Inula helenium (Elecampane)
|Also known as:||Horse Yellowhead|
|Habitat:||part shade, sun; disturbed soil; roadsides, fields, open woods, clearings|
|Bloom season:||July - September|
|Plant height:||2 to 8 feet|
|Wetland Indicator Status:||GP: none MW: FACU NCNE: FACU|
|MN county distribution (click map to enlarge):|
|National distribution (click map to enlarge):|
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Flowers are at the end of branching stems at the top of the plant and arising from leaf axils in the upper plant. Individual flowers are 2 to 4 inches across with 50 to 100 very narrow ray flowers (petals). The central disk is dome-shaped and covered in hundreds of tiny yellow flowers that turn brown with age, maturing in rings giving the disk something of a bull's-eye appearance.
The leaf-like bracts surrounding the base of a flower are in several layers, the outer largest, ½ to ¾ inch long, lance-oblong to egg-shaped with a softly pointed tip, velvety hairy on the underside, the inner bracts becoming smaller, less hairy, and more scale-like. Flower stalks are finely hairy.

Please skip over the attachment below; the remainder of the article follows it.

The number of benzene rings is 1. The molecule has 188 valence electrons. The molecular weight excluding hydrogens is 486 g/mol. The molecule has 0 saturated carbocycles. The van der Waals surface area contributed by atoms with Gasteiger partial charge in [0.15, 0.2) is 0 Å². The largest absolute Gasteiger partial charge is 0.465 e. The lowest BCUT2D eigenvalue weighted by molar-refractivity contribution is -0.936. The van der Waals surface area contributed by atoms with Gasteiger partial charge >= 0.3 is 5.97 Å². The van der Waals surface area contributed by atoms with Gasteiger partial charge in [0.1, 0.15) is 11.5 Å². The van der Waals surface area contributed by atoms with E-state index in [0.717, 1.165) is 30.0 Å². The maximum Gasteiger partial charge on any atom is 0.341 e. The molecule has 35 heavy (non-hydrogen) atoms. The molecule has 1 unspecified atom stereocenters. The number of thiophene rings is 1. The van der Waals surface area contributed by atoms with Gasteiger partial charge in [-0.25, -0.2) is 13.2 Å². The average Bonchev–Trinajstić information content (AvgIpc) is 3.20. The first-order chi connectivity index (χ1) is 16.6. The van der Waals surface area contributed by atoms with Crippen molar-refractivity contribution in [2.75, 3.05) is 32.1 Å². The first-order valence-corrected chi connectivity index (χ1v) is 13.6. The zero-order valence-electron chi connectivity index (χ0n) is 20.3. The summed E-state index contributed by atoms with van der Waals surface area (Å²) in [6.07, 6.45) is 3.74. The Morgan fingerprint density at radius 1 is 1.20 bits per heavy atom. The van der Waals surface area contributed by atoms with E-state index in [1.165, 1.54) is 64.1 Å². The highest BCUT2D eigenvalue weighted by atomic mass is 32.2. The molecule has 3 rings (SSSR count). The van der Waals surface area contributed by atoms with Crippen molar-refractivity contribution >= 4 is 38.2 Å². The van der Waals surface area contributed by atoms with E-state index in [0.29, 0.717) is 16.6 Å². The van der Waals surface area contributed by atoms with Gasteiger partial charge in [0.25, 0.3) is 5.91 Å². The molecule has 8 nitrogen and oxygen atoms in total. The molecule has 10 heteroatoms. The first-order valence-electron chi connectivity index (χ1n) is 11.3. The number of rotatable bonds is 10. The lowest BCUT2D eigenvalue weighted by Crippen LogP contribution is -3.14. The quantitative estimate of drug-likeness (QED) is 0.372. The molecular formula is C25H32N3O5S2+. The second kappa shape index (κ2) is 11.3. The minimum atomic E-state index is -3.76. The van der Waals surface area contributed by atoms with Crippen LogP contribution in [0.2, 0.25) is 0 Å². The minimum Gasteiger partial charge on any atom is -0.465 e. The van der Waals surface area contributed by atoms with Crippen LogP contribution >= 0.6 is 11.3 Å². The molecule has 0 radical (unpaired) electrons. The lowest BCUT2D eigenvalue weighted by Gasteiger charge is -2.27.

Leaves and stems:
Leaves are basal and alternate, velvety hairy on the underside and more rough-hairy on the upper surface, serrated and wavy around the edges, and have a prominent white midvein. Basal and lower leaves are 6 to 16 inches long and 4 to 8 inches wide, lance-elliptic and long stalked, becoming smaller, stalkless, clasping and more lance-oblong on the upper stem. Stems are erect, unbranched except in the flowers, green to purplish, and short-hairy.
The center disk forms a head of dry seed each with a tuft of fine bristles at the top.
Elecampane has been noted for its herbal uses since ancient Greek and Roman times, and is widely available in the nursery trade. Native to parts of Europe and western Asia, it has escaped cultivation but is not currently very widespread in Minnesota. However, reports from an Early Detection weed group in MN have recorded several populations near I-35 around Pine City, so it appears to be on the move. It is noted as invasive in Oregon and potentially invasive in Wisconsin. It may be wise to nip this one before it has a chance to become really established here. Prior to flowering it may be mistaken for a Silphium species, but as Elecampane develops it is easily identified by its narrow rays on the flowers, large leaf-like floral bracts, velvety hairy leaves, clasping stem leaves and large basal leaves that are typically wavy around the edges.
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Photos courtesy Peter M. Dziuk taken in Kanabec County.
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